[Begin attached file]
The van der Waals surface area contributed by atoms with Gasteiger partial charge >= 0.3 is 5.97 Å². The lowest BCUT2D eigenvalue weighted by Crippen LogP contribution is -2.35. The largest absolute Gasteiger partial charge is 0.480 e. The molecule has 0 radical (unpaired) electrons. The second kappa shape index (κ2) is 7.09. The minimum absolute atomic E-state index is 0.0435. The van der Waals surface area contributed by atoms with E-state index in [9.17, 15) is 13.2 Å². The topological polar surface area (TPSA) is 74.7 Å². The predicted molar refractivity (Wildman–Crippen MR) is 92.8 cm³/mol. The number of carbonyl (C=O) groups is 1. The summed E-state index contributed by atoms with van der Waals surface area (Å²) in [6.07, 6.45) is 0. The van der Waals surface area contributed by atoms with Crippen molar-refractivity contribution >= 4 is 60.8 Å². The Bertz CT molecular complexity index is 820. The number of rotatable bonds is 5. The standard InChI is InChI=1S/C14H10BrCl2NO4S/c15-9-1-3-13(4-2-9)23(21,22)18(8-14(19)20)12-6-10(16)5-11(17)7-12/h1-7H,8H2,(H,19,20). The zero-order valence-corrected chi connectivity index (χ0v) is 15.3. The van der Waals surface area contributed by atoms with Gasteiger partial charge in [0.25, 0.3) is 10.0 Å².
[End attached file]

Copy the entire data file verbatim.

The van der Waals surface area contributed by atoms with Gasteiger partial charge >= 0.3 is 5.97 Å². The lowest BCUT2D eigenvalue weighted by Crippen LogP contribution is -2.35. The largest absolute Gasteiger partial charge is 0.480 e. The molecule has 0 radical (unpaired) electrons. The second kappa shape index (κ2) is 7.09. The minimum absolute atomic E-state index is 0.0435. The van der Waals surface area contributed by atoms with E-state index in [9.17, 15) is 13.2 Å². The topological polar surface area (TPSA) is 74.7 Å². The predicted molar refractivity (Wildman–Crippen MR) is 92.8 cm³/mol. The number of carbonyl (C=O) groups is 1. The summed E-state index contributed by atoms with van der Waals surface area (Å²) in [6.07, 6.45) is 0. The van der Waals surface area contributed by atoms with Crippen molar-refractivity contribution >= 4 is 60.8 Å². The Bertz CT molecular complexity index is 820. The number of rotatable bonds is 5. The standard InChI is InChI=1S/C14H10BrCl2NO4S/c15-9-1-3-13(4-2-9)23(21,22)18(8-14(19)20)12-6-10(16)5-11(17)7-12/h1-7H,8H2,(H,19,20). The zero-order valence-corrected chi connectivity index (χ0v) is 15.3. The van der Waals surface area contributed by atoms with Gasteiger partial charge in [0.25, 0.3) is 10.0 Å².